I've lived on this mountain in New York nearly twelve years now. And I started my farming adventure, years before, on rented land in Idaho and Vermont. Half of my twenties and now, nearly all of my thirties, have belonged to this dream of homesteading, writing books, and living an isolated and creative life.
That was all I ever wanted out of life. To have a home, safe and bursting with purpose. It never mattered if it was fancy, successful, or easy. What mattered was waking up every morning on my own working land and the fight to stay there. It didn't matter if I was broke, hurt, struggling, lonely, scared, or about to be foreclosed. Because even the most difficult days on this farm were days spent still holding onto this life. Grasping at meaning. Just the trying to remain here, was enough. A fire under my chest to encourage me every morning to get up and continue the morning chores. To keep pushing for sales, writing here or on book proposals or essays, to get through another winter, to come out, to fall in love.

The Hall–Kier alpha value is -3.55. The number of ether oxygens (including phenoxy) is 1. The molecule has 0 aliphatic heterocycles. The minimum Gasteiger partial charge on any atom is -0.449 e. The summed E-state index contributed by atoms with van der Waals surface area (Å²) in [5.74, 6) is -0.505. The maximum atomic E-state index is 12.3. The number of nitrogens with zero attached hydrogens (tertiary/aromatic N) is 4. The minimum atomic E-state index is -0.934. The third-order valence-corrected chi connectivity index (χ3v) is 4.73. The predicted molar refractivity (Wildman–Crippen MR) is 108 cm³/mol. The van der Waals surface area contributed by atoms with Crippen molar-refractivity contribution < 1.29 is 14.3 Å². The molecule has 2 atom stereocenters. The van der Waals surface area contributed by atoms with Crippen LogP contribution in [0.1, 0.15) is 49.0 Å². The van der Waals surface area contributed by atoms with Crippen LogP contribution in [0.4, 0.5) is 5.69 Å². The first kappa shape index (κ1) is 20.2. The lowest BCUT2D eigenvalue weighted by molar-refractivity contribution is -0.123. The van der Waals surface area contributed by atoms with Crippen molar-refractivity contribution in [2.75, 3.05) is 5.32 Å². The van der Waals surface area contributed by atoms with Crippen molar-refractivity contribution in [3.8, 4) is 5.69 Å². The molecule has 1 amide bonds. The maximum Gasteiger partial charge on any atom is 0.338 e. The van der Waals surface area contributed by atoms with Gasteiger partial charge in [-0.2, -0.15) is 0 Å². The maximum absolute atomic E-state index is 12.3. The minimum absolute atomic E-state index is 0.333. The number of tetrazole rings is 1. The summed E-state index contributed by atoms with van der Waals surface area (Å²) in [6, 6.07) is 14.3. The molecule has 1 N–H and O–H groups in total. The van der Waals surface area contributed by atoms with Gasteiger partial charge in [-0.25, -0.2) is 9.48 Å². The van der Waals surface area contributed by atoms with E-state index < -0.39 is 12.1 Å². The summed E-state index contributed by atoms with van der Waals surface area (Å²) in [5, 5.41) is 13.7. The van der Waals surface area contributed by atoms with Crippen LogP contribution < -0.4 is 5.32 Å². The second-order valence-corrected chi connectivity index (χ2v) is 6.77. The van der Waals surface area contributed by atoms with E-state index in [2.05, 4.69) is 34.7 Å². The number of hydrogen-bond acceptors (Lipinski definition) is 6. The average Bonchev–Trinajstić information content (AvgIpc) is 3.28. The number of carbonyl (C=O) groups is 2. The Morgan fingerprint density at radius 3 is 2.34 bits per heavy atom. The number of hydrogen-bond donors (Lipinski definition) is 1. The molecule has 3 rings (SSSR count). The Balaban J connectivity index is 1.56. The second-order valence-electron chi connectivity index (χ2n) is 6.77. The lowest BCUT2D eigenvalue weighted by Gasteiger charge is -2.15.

All I ever wanted in life is here on these 6.5 acres. The woman I have become, the stories I have collected, the mistakes and victories - all of it has been worth it. But I don't know how sustainable it is any more. 38 is old to be without security, health insurance, savings, or a passport.
And some days, especially these hot days where the work stings your eyes with sweat and the imposing winter and all its struggles loom like a lead weight on my shoulders... it feels hopeless. Impossible. Foolish.
Some days are all about that doubt. To pretend it isn't there is a lie. And I don't know what will happen next. But I know I have horse fencing to run, and buckets to carry, and work to still do despite where my head is at. Because the farm doesn't care about my anxieties. The weeds still grow, the horses still graze, the dogs still need to be walked, the jam made, the firewood and hopes stacked.
Today feels hard. But I am grateful for whatever it teaches me, and I hope it is received with grace and a better day tomorrow.